and who,
in turn,
chose Him.
Those who believe,
see Him everywhere,
in the strangest places and
most unlikely situations
because He is everywhere
inside those who believe;
for they are looking not outside themselves,
but somewhere inside.
They see Him,
only to find themselves.
He isn’t ours,
but He is mine,
as He is for each one of us.
He is limitless.

One bright, shining thing

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I was ten years old when I saw “Yes, Virginia, There is a Santa Claus”, around a quarter of a century ago, and I never forgot it.  I’m not even sure if it’s a Hallmark movie (if it is, I can say, “They sure don’t make ’em like they use to”).  That said, for some reason, I never believed in Santa Claus (my parents tried, but I was like little Susan Walker on “Miracle on 34th Street”); I don’t know why that was–I suppose, being a very imaginative child, I thought everything that wasn’t Biblical or historical was simply a story, and that it was fun to pretend.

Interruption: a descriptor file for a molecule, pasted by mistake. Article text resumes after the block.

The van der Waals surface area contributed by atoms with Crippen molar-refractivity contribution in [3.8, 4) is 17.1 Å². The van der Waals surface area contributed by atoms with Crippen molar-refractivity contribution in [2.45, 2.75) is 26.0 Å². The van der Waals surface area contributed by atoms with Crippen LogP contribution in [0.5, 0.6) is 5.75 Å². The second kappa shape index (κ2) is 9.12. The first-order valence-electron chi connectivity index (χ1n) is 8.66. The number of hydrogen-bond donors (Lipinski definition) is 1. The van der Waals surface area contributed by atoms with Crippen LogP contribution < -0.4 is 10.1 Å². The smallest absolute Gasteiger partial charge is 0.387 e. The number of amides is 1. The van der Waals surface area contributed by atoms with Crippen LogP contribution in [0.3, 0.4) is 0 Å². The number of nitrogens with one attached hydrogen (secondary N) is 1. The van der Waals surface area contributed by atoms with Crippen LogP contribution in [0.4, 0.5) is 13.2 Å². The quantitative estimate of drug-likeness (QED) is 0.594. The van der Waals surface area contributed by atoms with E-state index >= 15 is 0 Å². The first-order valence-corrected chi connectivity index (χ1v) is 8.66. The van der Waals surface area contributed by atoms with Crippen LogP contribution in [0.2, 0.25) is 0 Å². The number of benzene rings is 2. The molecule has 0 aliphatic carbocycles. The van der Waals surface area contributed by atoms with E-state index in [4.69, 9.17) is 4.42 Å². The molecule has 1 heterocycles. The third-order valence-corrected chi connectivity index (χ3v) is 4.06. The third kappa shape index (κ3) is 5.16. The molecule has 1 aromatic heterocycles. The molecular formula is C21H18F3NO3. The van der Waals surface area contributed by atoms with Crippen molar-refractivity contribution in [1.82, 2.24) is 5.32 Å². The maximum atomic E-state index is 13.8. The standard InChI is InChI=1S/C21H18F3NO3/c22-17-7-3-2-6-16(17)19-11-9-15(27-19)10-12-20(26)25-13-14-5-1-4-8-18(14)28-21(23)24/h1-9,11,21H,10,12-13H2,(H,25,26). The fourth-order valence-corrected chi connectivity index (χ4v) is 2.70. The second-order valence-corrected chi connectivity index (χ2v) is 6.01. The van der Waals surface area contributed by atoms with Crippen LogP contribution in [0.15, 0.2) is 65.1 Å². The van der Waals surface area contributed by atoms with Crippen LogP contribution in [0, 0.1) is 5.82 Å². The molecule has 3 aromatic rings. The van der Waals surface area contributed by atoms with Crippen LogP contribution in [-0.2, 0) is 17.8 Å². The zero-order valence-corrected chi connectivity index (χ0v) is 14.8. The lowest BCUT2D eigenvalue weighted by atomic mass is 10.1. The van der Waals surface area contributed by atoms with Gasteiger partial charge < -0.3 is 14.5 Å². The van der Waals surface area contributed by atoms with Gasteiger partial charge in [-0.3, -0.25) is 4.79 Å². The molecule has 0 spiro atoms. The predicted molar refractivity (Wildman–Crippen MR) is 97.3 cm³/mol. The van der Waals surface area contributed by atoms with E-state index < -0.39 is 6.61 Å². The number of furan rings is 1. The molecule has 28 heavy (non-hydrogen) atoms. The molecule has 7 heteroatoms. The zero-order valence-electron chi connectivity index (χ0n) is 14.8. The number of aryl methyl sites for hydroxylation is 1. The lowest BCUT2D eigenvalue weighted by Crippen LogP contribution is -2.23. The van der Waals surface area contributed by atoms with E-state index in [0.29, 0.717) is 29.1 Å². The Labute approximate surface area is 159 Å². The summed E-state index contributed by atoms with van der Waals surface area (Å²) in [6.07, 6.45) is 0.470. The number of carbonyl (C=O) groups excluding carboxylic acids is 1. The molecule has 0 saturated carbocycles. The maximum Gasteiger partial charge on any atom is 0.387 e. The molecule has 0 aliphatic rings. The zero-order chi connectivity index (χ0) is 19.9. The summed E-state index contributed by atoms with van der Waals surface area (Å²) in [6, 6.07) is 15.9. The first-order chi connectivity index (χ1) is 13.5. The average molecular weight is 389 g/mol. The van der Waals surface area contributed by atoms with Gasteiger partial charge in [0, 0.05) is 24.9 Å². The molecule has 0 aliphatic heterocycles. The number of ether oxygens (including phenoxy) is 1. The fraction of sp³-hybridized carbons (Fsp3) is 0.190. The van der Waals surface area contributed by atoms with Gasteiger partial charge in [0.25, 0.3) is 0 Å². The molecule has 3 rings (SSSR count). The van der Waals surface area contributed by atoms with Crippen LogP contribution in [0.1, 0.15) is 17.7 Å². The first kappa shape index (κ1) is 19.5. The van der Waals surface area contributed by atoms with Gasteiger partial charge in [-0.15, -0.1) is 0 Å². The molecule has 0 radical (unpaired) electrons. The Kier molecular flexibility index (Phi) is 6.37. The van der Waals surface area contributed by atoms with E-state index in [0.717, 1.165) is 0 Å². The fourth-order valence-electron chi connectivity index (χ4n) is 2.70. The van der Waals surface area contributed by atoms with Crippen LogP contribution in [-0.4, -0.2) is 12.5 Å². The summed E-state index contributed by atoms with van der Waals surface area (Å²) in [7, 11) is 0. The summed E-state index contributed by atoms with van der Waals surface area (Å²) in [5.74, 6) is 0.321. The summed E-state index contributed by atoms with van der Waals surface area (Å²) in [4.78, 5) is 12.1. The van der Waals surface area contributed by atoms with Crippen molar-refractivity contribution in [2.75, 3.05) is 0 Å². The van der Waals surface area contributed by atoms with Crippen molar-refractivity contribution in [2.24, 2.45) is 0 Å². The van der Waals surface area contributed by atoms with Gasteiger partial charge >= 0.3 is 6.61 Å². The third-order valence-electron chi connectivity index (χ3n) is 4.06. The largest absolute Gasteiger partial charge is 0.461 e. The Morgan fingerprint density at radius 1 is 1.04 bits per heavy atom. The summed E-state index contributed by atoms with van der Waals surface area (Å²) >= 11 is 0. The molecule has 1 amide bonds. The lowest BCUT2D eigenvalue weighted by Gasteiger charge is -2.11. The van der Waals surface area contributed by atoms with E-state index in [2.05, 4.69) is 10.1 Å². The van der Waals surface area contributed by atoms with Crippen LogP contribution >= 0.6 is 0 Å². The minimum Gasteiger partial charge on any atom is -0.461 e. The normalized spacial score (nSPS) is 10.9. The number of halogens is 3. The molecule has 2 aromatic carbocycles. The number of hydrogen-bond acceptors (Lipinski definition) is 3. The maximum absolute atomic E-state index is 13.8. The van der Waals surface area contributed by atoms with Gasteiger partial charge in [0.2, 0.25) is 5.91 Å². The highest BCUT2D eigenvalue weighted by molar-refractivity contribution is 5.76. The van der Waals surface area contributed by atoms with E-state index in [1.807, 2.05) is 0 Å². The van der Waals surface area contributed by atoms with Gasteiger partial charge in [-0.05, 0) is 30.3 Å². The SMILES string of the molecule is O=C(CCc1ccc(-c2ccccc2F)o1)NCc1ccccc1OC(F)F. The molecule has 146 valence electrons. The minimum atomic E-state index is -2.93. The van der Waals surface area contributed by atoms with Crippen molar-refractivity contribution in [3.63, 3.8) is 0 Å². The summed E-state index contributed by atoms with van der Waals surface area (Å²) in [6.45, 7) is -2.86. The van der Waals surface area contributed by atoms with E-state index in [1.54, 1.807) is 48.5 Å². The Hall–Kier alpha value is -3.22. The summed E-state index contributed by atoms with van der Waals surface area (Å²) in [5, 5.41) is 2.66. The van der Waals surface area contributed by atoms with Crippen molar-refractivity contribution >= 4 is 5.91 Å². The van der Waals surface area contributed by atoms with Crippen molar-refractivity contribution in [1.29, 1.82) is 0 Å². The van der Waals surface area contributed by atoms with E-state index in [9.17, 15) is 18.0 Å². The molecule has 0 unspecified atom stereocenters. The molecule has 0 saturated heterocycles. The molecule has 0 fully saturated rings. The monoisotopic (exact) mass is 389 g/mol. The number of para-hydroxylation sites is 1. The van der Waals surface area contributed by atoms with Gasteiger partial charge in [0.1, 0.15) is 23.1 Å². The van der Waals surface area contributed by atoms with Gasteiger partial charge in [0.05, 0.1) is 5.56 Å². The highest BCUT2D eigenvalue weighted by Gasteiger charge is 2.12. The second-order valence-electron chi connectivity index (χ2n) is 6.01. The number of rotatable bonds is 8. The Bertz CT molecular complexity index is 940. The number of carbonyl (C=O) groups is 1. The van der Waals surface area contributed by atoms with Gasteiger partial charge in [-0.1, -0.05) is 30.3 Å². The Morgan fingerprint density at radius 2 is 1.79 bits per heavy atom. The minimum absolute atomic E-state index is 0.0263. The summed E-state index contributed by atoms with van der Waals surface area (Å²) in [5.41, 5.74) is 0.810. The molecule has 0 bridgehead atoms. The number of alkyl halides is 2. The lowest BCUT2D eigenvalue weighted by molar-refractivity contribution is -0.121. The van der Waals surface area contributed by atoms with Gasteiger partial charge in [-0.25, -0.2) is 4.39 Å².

For years, I’ve tried to find a copy of “Virginia”, to no avail.  Yesterday, I looked it up on YouTube, and there it was.  I caught many things as an adult that I did not as a child, such as how all the immigrants (from different countries, no less) looked out for each other.  It made me think of when my mom was in the military overseas and all the Americans were close-knit (so different than in the States).

I used to think I wanted to be a reporter (even though I was terribly shy, having not matured into an introvert yet), but I decided I wanted to write stories where I wouldn’t have to depend upon other people to provide the information.  I also wanted to write stories that would be remembered.  This was further confirmed when my English Comp II professor said, “Most people can name at least one book that’s changed their life, but not a newspaper article.”  When Franklin P. Church (the man who answers Virginia O’Hanlon’s question about whether or not there is a Santa Claus) says no one remembers a news story after 24 hours, I agreed.  It’s why I’m not majoring in journalism–because I want what I write to stand the test of time (though journalism can be a much more exciting and lucrative career).